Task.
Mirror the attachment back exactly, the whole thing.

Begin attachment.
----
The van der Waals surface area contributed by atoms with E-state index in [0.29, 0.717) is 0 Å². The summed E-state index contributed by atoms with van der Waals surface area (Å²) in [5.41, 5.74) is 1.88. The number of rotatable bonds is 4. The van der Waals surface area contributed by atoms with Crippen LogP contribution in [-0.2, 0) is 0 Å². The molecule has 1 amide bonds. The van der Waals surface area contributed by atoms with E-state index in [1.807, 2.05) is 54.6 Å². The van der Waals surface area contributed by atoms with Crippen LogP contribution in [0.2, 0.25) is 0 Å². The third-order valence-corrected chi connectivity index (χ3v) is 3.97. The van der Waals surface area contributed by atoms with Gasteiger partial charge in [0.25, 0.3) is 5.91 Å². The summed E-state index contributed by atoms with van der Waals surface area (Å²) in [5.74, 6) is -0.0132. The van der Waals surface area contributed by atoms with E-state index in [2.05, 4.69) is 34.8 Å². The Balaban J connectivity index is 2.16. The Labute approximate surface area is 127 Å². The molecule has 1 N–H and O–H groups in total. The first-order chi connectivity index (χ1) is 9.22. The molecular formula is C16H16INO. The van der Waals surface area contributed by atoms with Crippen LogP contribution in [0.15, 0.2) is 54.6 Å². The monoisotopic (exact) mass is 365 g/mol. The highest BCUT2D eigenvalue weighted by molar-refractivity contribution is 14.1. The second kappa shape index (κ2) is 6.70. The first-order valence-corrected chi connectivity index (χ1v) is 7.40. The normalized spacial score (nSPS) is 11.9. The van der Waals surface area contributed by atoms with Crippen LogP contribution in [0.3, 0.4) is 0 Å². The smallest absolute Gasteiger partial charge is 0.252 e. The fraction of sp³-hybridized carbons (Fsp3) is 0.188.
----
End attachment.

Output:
The van der Waals surface area contributed by atoms with E-state index in [0.29, 0.717) is 0 Å². The summed E-state index contributed by atoms with van der Waals surface area (Å²) in [5.41, 5.74) is 1.88. The number of rotatable bonds is 4. The van der Waals surface area contributed by atoms with Crippen LogP contribution in [-0.2, 0) is 0 Å². The molecule has 1 amide bonds. The van der Waals surface area contributed by atoms with E-state index in [1.807, 2.05) is 54.6 Å². The van der Waals surface area contributed by atoms with Crippen LogP contribution in [0.2, 0.25) is 0 Å². The third-order valence-corrected chi connectivity index (χ3v) is 3.97. The van der Waals surface area contributed by atoms with Gasteiger partial charge in [0.25, 0.3) is 5.91 Å². The summed E-state index contributed by atoms with van der Waals surface area (Å²) in [5.74, 6) is -0.0132. The van der Waals surface area contributed by atoms with E-state index in [2.05, 4.69) is 34.8 Å². The Balaban J connectivity index is 2.16. The Labute approximate surface area is 127 Å². The molecule has 1 N–H and O–H groups in total. The first-order chi connectivity index (χ1) is 9.22. The molecular formula is C16H16INO. The van der Waals surface area contributed by atoms with Crippen LogP contribution in [0.15, 0.2) is 54.6 Å². The monoisotopic (exact) mass is 365 g/mol. The highest BCUT2D eigenvalue weighted by molar-refractivity contribution is 14.1. The second kappa shape index (κ2) is 6.70. The first-order valence-corrected chi connectivity index (χ1v) is 7.40. The normalized spacial score (nSPS) is 11.9. The van der Waals surface area contributed by atoms with Crippen LogP contribution in [0.3, 0.4) is 0 Å². The smallest absolute Gasteiger partial charge is 0.252 e. The fraction of sp³-hybridized carbons (Fsp3) is 0.188.